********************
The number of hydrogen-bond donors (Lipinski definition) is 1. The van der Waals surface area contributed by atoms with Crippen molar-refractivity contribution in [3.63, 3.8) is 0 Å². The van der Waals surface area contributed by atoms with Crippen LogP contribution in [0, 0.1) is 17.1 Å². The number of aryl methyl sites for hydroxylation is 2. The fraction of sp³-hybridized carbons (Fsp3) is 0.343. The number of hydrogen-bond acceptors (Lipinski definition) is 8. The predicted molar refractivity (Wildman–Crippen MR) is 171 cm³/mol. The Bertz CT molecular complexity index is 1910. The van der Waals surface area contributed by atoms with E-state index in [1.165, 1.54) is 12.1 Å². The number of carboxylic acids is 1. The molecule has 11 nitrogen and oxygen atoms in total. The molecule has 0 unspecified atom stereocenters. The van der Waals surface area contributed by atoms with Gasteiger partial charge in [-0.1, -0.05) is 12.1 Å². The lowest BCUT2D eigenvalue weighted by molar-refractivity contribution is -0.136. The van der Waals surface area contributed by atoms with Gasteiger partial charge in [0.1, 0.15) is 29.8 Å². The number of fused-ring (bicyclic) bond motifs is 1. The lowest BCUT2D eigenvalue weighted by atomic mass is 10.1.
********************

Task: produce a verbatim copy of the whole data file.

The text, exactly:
The number of hydrogen-bond donors (Lipinski definition) is 1. The van der Waals surface area contributed by atoms with Crippen molar-refractivity contribution in [3.63, 3.8) is 0 Å². The van der Waals surface area contributed by atoms with Crippen LogP contribution in [0, 0.1) is 17.1 Å². The number of aryl methyl sites for hydroxylation is 2. The fraction of sp³-hybridized carbons (Fsp3) is 0.343. The number of hydrogen-bond acceptors (Lipinski definition) is 8. The predicted molar refractivity (Wildman–Crippen MR) is 171 cm³/mol. The Bertz CT molecular complexity index is 1910. The van der Waals surface area contributed by atoms with E-state index in [1.165, 1.54) is 12.1 Å². The number of carboxylic acids is 1. The molecule has 11 nitrogen and oxygen atoms in total. The molecule has 0 unspecified atom stereocenters. The van der Waals surface area contributed by atoms with Gasteiger partial charge in [-0.1, -0.05) is 12.1 Å². The lowest BCUT2D eigenvalue weighted by molar-refractivity contribution is -0.136. The van der Waals surface area contributed by atoms with Gasteiger partial charge in [0.1, 0.15) is 29.8 Å². The number of fused-ring (bicyclic) bond motifs is 1. The lowest BCUT2D eigenvalue weighted by atomic mass is 10.1.